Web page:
CLEAR CREEK COUNTY, Colo. — The Clear Creek County Board of County Commissioners have voted to rename Mount Evans to honor the Indigenous people of Colorado, and the recommendation will now go on to the state and federal naming boards.
The Mestaa'ehehe Coalition — Mestaa'ehehe means Owl Woman in Cheyenne — said Tuesday's decision came after three weeks of meetings, public comments and discussions.
They recommended the new name of Mount Blue Sky. The Arapaho were known as the Blue Sky People and the Cheyenne have a ceremony each year called Blue Sky, so the coalition decided that name was more appropriate.
"While we know there is still a lot of work ahead, we are celebrating this huge step forward. We can't thank everyone enough for showing up, time and time again, to support tribal voices and Mount Blue Sky," the coalition wrote.
A spokesperson for the Mestaa'ehehe Coalition said the recommendation will now go to the Colorado Geographic Naming Advisory Board for consideration. Then, they will pass it along to Colorado Gov. Jared Polis, who will then pass his recommendation along to the United States Board of Geographic Names, which will make the final decision.
It's not yet clear when the decision will land on the state board's agenda.
Mount Evans stands at 14,264 feet south of Georgetown and west of Evergreen, and is a prominent peak along the Front Range.
It is named after former territorial Gov. John Evans (1862-1865), who authorized the murder of Native Americans in Colorado and was responsible for the Sand Creek Massacre in 1864, which ended with reportedly hundreds of Cheyenne and Arapaho men, women, and children killed, according to the Sand Creek Massacre Foundation.
The official petition to rename Mount Evans, which was submitted in 2020, reads: "Mount Evans is a stunningly beautiful Colorado landmark that deserves a name that honors its natural and cultural history. ... Evans was roundly condemned, forced to resign in disgrace, and is not deserving of recognition."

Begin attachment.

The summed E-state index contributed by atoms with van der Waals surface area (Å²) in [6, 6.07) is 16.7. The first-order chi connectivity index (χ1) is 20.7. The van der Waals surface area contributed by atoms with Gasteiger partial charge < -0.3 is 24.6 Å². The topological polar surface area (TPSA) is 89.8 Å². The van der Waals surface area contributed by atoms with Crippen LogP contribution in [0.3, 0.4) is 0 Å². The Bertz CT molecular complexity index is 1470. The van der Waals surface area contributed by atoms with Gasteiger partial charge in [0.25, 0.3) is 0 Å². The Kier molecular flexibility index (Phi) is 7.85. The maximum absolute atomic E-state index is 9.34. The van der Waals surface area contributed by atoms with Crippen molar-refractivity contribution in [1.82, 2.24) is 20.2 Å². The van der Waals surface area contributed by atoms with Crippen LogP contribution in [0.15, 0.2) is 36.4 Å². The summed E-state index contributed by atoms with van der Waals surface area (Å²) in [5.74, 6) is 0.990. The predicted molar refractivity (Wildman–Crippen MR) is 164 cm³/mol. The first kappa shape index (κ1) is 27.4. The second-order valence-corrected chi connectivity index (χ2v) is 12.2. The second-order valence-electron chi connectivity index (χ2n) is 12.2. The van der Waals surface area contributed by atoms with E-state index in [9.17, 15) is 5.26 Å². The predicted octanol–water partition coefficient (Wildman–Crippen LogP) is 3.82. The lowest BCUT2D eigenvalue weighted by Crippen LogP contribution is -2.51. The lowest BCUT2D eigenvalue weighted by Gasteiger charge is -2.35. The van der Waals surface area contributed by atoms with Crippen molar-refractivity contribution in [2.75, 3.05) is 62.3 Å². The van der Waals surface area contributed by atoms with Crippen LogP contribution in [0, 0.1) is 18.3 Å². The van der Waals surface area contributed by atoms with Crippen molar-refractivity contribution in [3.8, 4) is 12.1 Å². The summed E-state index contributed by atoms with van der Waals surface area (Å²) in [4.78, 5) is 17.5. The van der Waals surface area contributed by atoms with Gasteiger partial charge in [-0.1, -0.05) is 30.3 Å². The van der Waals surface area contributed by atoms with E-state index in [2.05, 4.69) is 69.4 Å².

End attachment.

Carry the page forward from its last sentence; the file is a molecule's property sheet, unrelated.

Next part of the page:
The petition notes the long-time efforts to change the name of the mountain.
In December 2018, the Denver American Indian Commission wrote its support of the name change in a statement that read: "It’s time to discontinue using Evans’ name because we do not honor mass killing of human life for any reason. Colorado’s interest in promoting inclusivity is stronger than any prior interest in honoring a man who is known for politically targeting Tribes (Utes, Cheyenne, Arapaho and Lakota) with messages of hate and fear, of which directly resulted in a massacre of over 160 people, including mostly women and children."
In addition, Evans' great-great grandson, Tom Hayden, said he supported the change, according to KGNU.
Clear Creek County was presented with five different name proposals earlier this year. Aside from Mount Blue Sky, the other recommendations included Mount Cheyenne-Arapaho from the Northern Cheyenne Tribe, Mount Soule from a private party, Mount Rosalie from a private party, and Mount Evans from a private party (to be re-designated after a different Evans family member).
In December 2021, the U.S. Board on Geographical Names voted to rename Squaw Peak in Clear Creek County to Mount Mestaa'ehehe.
Click here for a proposed list of all Colorado locations that the U.S. Geological Survey is considering for renaming.
Jim Ramey, Colorado State Director for The Wilderness Society — which was involved in the jointly filed petition to rename Mount Evans — said if the mountain is renamed Mount Blue Sky, the Mount Evans Wilderness Area wouldn't automatically change as a result. That would require an Act of Congress.
"But we at The Wilderness Society, the Cheyenne and Arapaho Tribes (in Oklahoma) and many of our conservation and recreation partners support changing the name of the Wilderness area to the Mt. Blue Sky Wilderness," Ramey said. "That likely wouldn’t happen until the whole process is complete on changing the name of the mountain."